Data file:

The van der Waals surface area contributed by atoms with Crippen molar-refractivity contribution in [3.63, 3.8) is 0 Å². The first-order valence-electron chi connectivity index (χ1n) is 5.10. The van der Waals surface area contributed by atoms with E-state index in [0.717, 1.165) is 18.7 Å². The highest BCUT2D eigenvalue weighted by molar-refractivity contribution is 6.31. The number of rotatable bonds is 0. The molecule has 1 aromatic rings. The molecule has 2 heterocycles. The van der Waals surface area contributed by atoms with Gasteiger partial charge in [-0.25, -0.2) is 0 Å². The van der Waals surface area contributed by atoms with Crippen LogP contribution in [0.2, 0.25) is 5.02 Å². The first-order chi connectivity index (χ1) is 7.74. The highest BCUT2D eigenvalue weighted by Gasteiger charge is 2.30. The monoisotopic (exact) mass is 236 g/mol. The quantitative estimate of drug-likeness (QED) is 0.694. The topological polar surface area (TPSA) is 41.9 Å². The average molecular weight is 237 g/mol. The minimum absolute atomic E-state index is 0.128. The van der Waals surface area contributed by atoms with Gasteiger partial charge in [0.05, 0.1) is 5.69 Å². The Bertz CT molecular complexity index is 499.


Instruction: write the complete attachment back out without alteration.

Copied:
The van der Waals surface area contributed by atoms with Crippen molar-refractivity contribution in [3.63, 3.8) is 0 Å². The first-order valence-electron chi connectivity index (χ1n) is 5.10. The van der Waals surface area contributed by atoms with E-state index in [0.717, 1.165) is 18.7 Å². The highest BCUT2D eigenvalue weighted by molar-refractivity contribution is 6.31. The number of rotatable bonds is 0. The molecule has 1 aromatic rings. The molecule has 2 heterocycles. The van der Waals surface area contributed by atoms with Gasteiger partial charge in [-0.25, -0.2) is 0 Å². The van der Waals surface area contributed by atoms with Crippen LogP contribution in [0.2, 0.25) is 5.02 Å². The first-order chi connectivity index (χ1) is 7.74. The highest BCUT2D eigenvalue weighted by Gasteiger charge is 2.30. The monoisotopic (exact) mass is 236 g/mol. The quantitative estimate of drug-likeness (QED) is 0.694. The topological polar surface area (TPSA) is 41.9 Å². The average molecular weight is 237 g/mol. The minimum absolute atomic E-state index is 0.128. The van der Waals surface area contributed by atoms with Gasteiger partial charge in [0.05, 0.1) is 5.69 Å². The Bertz CT molecular complexity index is 499.